This is a complex idea, and from a writing standpoint, it is also a brave idea. Writers as communicators and creative generators always seem to humble and diminish their craft. In this case, Maha is confident and sees that sometimes – no one comments because of the “powerful”. I really admire the confidence and the realization that sometimes – that the power of writing can overwhelm. Why? 

Social Media 

The concept of finding something meaningful and important on social media is relevant to me. Online courses, MOOCs, connected learning, creative spaces — all interact through social media. For me, learning, thinking, and listening to very smart and creative people comes from my interaction with social media. However, not everyone comes to social media to find that kind of connection. 

Some people are connecting with family and friends, some are just passing by while they watch their favorite TV show, some are broadcasting on Periscope as they walk to work. Why people use social media is tailored to each person. The depth of reading and interaction really comes down to the user. And it isn’t happening in real time, it is happening along a timeline that could be shifting through time zones and cultures. Sometimes, the most important statements or blog posts don’t get the attention I think they deserve, merely because I posted them on a Friday afternoon before a holiday (fail). 


But more importantly, people are looking for an interaction that is quick and reactive on social media. Things that make them stop, think, and experience deeper level thinking, (which relates to selective solitude, pausing, and deep reflection), may not fit into the “Like” or “+1” world of immediate reaction. This has spurred the age of important, meaningful quotes on stunning images. 


In this scan and click age, deep thinking and impactful ideas sometimes need a difference venue. It sometimes needs a blogpost, or some area where things can be expanded and slowly unpacked. And sometimes, the “Like” or the “Share” simply doesn’t relate the importance of meaning at that moment. Sometimes, I see an image or a concept and I want to keep it. I want to hold on to it. But where would I keep it? Social media lets you keep it on social media terms. But when something is meaningful, we want to do more than just throw it on our timeline. Perhaps it is merely my personal need to embody ideas, art, and writing in tangible ways. Social media isn’t going away and perhaps a thirty-year archive of my Facebook posts will allow me to go back and find that poem I recall so sweetly. But I want to make moments my own – outside of the screen. I want to print them out and save them. I want to fold them up and leave them in a book to discover them in a few years.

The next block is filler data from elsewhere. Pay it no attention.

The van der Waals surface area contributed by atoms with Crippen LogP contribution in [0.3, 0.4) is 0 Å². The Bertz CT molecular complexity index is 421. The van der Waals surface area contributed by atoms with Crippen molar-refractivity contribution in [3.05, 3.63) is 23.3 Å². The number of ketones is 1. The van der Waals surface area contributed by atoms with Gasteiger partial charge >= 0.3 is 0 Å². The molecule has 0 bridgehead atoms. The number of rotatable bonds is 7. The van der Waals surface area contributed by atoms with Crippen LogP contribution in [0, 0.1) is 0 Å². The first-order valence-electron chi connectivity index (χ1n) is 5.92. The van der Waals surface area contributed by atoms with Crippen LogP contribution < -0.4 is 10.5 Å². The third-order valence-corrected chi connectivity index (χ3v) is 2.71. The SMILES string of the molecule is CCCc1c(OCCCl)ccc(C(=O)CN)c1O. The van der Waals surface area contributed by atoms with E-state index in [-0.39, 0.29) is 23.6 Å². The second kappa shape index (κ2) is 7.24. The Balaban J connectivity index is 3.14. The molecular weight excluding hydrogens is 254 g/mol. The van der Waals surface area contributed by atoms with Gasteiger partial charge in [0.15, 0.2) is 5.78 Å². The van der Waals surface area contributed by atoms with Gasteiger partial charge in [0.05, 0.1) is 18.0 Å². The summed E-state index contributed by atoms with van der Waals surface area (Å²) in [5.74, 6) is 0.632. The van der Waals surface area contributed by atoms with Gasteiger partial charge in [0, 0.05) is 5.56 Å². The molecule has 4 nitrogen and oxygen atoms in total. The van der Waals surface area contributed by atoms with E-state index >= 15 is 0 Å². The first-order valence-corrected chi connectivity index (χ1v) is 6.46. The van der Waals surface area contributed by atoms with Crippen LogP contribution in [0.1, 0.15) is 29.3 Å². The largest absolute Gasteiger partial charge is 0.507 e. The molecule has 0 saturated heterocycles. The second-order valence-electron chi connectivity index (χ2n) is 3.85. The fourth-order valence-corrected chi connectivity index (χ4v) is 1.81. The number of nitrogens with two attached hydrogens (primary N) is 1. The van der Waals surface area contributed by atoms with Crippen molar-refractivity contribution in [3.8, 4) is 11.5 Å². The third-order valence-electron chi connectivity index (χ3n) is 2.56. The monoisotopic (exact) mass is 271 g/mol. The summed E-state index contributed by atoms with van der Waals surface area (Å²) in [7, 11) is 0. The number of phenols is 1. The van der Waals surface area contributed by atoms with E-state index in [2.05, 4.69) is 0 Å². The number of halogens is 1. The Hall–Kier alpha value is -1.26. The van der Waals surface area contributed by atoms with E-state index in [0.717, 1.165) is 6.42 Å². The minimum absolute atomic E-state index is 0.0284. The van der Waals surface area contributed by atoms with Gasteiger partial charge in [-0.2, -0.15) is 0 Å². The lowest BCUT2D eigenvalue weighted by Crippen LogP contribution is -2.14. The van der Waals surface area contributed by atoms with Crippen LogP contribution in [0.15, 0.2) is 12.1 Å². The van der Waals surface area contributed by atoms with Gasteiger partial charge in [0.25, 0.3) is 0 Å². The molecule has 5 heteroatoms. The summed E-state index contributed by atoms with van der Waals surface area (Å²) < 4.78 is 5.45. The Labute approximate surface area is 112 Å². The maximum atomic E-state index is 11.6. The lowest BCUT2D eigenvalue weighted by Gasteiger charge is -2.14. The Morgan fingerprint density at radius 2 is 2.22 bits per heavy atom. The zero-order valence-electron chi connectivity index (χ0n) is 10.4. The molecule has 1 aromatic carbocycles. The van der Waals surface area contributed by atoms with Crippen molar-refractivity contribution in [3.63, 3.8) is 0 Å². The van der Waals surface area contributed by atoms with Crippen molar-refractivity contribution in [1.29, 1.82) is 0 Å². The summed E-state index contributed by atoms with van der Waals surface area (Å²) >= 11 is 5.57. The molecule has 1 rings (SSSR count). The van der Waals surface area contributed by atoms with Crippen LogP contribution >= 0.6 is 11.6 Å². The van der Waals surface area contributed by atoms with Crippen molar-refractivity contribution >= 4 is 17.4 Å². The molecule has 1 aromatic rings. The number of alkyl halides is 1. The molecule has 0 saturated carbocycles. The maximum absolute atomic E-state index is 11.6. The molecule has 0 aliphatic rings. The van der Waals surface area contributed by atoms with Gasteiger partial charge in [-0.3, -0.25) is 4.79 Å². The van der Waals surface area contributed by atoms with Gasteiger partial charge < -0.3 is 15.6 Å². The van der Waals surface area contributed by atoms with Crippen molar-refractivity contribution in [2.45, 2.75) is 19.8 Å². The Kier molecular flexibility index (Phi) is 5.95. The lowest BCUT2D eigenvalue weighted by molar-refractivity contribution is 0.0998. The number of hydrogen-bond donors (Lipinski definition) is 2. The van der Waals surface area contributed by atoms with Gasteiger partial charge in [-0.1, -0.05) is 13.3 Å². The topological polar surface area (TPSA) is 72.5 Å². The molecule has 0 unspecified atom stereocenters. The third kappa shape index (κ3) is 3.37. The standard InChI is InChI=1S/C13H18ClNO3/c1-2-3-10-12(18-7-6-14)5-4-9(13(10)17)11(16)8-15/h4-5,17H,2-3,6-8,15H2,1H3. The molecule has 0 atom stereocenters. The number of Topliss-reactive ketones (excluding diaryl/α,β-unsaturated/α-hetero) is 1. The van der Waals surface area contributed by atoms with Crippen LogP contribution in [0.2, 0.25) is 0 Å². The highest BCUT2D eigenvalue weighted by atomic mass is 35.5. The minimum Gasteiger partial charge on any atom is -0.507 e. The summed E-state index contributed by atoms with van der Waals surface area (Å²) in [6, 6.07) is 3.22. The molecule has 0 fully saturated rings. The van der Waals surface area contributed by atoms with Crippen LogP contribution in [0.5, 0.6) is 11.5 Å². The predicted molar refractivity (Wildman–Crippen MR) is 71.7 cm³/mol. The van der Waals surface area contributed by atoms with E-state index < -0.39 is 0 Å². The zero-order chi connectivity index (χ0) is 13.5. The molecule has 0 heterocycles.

Student Writing 

Being a writing teacher is a complex beast. Following syllabus standards, rubrics, college standards, your own vision, and the student’s vision – we create a position where we are looking for the right answer to the assignment. Writing is subjective and I am looking at process, not the right order of words in a sentence. I am looking at critical thinking, how you cite sources, how you can create a document that convinces me. There is some excellent writing that comes by in terms of student writing, but I find that those elements are the product of good thinking, critical research, and planning. It comes from students who engage the learning process. And sometimes, compared to the whole class or the entire writing section, you have to acknowledge excellence as it comes to you. And sometimes, after two or three rewrites and a clear process of thinking and learning – there comes a moment when you don’t need it better. They have learned – they have more than met your requirements, and they deserve to stand in that moment and feel the significance of their work.